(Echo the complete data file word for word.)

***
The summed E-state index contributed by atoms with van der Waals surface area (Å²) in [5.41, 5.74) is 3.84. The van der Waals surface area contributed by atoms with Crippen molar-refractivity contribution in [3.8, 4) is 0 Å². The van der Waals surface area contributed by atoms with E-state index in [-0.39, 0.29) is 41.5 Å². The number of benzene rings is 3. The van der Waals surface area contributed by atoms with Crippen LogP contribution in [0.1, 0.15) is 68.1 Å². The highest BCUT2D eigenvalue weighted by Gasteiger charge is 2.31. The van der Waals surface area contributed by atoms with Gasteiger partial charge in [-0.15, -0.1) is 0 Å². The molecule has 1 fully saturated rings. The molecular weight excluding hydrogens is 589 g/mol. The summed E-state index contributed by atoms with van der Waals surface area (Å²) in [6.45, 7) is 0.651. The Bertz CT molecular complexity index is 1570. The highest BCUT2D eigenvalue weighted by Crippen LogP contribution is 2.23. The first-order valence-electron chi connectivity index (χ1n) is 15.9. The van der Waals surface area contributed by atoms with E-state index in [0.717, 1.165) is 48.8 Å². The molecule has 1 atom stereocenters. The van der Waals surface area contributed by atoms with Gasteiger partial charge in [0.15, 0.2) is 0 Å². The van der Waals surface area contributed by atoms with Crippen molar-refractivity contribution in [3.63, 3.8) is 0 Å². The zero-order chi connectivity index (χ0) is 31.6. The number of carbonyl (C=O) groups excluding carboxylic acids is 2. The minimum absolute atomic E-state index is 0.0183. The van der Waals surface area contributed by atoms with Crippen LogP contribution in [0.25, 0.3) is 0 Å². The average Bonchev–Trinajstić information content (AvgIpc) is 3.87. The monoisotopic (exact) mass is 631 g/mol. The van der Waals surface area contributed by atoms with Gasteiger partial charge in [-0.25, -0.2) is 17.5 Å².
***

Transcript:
The summed E-state index contributed by atoms with van der Waals surface area (Å²) in [5.41, 5.74) is 3.84. The van der Waals surface area contributed by atoms with Crippen molar-refractivity contribution in [3.8, 4) is 0 Å². The van der Waals surface area contributed by atoms with E-state index in [-0.39, 0.29) is 41.5 Å². The number of benzene rings is 3. The van der Waals surface area contributed by atoms with Crippen LogP contribution in [0.1, 0.15) is 68.1 Å². The highest BCUT2D eigenvalue weighted by Gasteiger charge is 2.31. The van der Waals surface area contributed by atoms with Gasteiger partial charge in [-0.15, -0.1) is 0 Å². The molecule has 1 fully saturated rings. The molecular weight excluding hydrogens is 589 g/mol. The summed E-state index contributed by atoms with van der Waals surface area (Å²) in [6.45, 7) is 0.651. The Bertz CT molecular complexity index is 1570. The highest BCUT2D eigenvalue weighted by Crippen LogP contribution is 2.23. The first-order valence-electron chi connectivity index (χ1n) is 15.9. The van der Waals surface area contributed by atoms with E-state index in [0.717, 1.165) is 48.8 Å². The molecule has 1 atom stereocenters. The van der Waals surface area contributed by atoms with Gasteiger partial charge in [0.15, 0.2) is 0 Å². The van der Waals surface area contributed by atoms with Crippen molar-refractivity contribution in [3.63, 3.8) is 0 Å². The zero-order chi connectivity index (χ0) is 31.6. The number of carbonyl (C=O) groups excluding carboxylic acids is 2. The minimum absolute atomic E-state index is 0.0183. The van der Waals surface area contributed by atoms with Crippen LogP contribution in [0.25, 0.3) is 0 Å². The average Bonchev–Trinajstić information content (AvgIpc) is 3.87. The monoisotopic (exact) mass is 631 g/mol. The van der Waals surface area contributed by atoms with Gasteiger partial charge in [-0.25, -0.2) is 17.5 Å².